Background: For children who develop depression, timely and effective treatments are essential — to minimize both symptoms and distress, and to help them return to healthy lives.

Methods: We used systematic review methods to identify randomized control trials (RCTs) evaluating interventions for depressed children and youth. Applying our inclusion criteria to the 99 studies identified from our searches, we accepted 14 RCTs.

Results: Cognitive-Behavioural Therapy (CBT) stood out as a robust treatment for childhood depression, whether delivered individually, in groups, or by computer. As well, the medications clomipramine, escitalopram and fluoxetine reduced symptoms but were also associated with significant side effects.  

Conclusions: Strong evidence suggests CBT is the best among the psychosocial interventions for depression and comes with no side effects. All children with depression should offered this intervention. Among the medications, the evidence is most robust for fluoxetine. Any young person prescribed an antidepressant needs regular monitoring for both benefits and side effects.

Preventing problematic substance use among youth

Peer reviewed: 
No, item is not peer reviewed.
Date created: 
2019
Abstract: 

Background: Risk and protective factors for substance use disorders do not occur equally among young people. We identify factors that influence the development of substance use disorders as well as programs with the best potential for helping young people at risk.    

Methods: We used systematic review methods to identify randomized control trials (RCTs) evaluating interventions aimed to prevent problematic substance use among at-risk youth. Applying our inclusion criteria to the 82 studies identified from our searches, we accepted six RCTs evaluating five prevention interventions.

Results: Three programs made a significant impact on substance use. CHAT reduced the negative consequences of young people’s alcohol and cannabis use. Middle School Success reduced the frequency of girls’ cannabis use. Across the two Preventure RCTs, the program reduced alcohol use and binge drinking frequency, drug use frequency and number of drugs used as well as alcohol use problems. In contrast, Brief Intervention and Strengthening Families did not have a significant impact on substance use. 

Conclusions: Even though many young people experiment with alcohol or cannabis, most do not develop problematic use. For those who are at-risk for their use escalating, there are effective interventions to curtail substance use. Moreover, by investing in effective prevention programs, unnecessary costs for young people, their families and society can be avoided.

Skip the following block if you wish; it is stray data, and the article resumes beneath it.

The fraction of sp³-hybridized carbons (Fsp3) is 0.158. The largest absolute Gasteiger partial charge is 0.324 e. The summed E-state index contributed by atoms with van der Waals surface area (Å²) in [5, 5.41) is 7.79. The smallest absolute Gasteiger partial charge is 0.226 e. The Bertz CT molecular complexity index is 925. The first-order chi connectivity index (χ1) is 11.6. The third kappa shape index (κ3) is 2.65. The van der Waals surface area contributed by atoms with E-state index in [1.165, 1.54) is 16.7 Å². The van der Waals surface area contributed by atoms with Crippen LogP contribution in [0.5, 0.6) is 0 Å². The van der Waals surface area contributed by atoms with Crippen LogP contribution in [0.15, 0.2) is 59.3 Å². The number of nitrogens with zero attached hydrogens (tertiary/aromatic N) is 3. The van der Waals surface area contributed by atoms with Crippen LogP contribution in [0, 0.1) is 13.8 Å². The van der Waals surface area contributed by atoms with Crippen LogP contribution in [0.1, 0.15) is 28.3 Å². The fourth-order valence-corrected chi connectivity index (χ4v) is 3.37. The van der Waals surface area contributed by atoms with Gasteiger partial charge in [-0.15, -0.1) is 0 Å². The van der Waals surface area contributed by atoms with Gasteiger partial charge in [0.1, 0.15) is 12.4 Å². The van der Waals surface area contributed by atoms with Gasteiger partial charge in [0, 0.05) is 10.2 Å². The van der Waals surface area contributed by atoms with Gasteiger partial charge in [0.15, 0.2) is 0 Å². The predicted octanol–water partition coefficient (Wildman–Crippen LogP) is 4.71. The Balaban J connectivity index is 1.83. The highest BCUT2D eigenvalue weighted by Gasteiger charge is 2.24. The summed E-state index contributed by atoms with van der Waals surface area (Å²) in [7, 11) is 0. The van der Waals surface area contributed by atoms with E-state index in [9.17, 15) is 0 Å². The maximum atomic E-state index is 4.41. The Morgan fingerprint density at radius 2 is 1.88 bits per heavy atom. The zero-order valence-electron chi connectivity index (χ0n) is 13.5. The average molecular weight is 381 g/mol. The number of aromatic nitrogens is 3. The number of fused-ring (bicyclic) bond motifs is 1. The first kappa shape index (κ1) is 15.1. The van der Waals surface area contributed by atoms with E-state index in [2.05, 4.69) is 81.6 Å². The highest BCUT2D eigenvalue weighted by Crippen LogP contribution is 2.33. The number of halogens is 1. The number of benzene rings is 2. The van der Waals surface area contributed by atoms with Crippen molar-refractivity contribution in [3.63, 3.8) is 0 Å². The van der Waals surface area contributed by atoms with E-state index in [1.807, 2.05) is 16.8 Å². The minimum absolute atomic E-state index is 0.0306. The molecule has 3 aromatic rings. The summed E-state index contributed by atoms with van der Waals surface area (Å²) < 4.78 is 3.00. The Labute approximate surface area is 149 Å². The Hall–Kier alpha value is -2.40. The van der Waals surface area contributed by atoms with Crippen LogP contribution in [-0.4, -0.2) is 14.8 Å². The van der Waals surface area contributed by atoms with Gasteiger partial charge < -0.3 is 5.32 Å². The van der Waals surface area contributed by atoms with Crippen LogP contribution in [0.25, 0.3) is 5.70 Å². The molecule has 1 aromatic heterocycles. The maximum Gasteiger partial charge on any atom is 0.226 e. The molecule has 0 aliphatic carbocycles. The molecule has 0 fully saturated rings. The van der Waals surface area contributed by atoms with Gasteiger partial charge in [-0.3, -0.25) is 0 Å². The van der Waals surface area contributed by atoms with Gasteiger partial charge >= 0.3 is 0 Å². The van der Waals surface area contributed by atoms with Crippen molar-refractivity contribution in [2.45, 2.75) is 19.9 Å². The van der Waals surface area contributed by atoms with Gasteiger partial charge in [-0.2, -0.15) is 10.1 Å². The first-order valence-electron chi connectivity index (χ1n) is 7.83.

Preventing youth substance misuse: Programs that work in schools

Peer reviewed: 
No, item is not peer reviewed.
Date created: 
2018
Abstract: 

Background: Substance misuse comes with great costs for individuals and for society, including compromised mental and physical health, loss of productivity, reduced quality of life, increased justice and health care costs, and even premature disability and death. The most effective and humane way to avert these costs is to prevent substance misuse from occurring by intervening early with young people.

Methods: We used systematic review methods to identify randomized control trials (RCTs) evaluating school-based interventions designed to prevent adolescent substance.  Applying our inclusion criteria to the 152 studies identified from our searches, we accepted eight RCTs.

Results: Two programs — Unplugged and Project PATHS — showed success in preventing substance misuse. Unplugged provided youth with information on the effects of substances and taught them skills, including being assertive and resisting peer pressure. Project PATHS focused on positive adolescent development by teaching problem-solving and building family relationships. Both programs were delivered by teachers.

Conclusions: Compelling evidence shows that substance misuse prevention programs can be successfully delivered in schools by school staff. By investing in these programs, it is possible to avert needless suffering.

Treating substance misuse in young people

Peer reviewed: 
No, item is not peer reviewed.
Date created: 
2018
Abstract: 

Background: At any given time, an estimated 2.4% of Canadian youth use alcohol or drugs at a level that qualifies for a substance use disorder diagnosis, with alcohol and cannabis problems being the most common. Given that substance use disorders take a tremendous toll on young people and can become entrenched, effective interventions need to be provided early in life.

Methods: We used systematic review methods to identify randomized control trials (RCTs) evaluating interventions designed to treat adolescent substance use disorders.  Applying our inclusion criteria to the 104 studies identified from our searches, we accepted eight RCTs.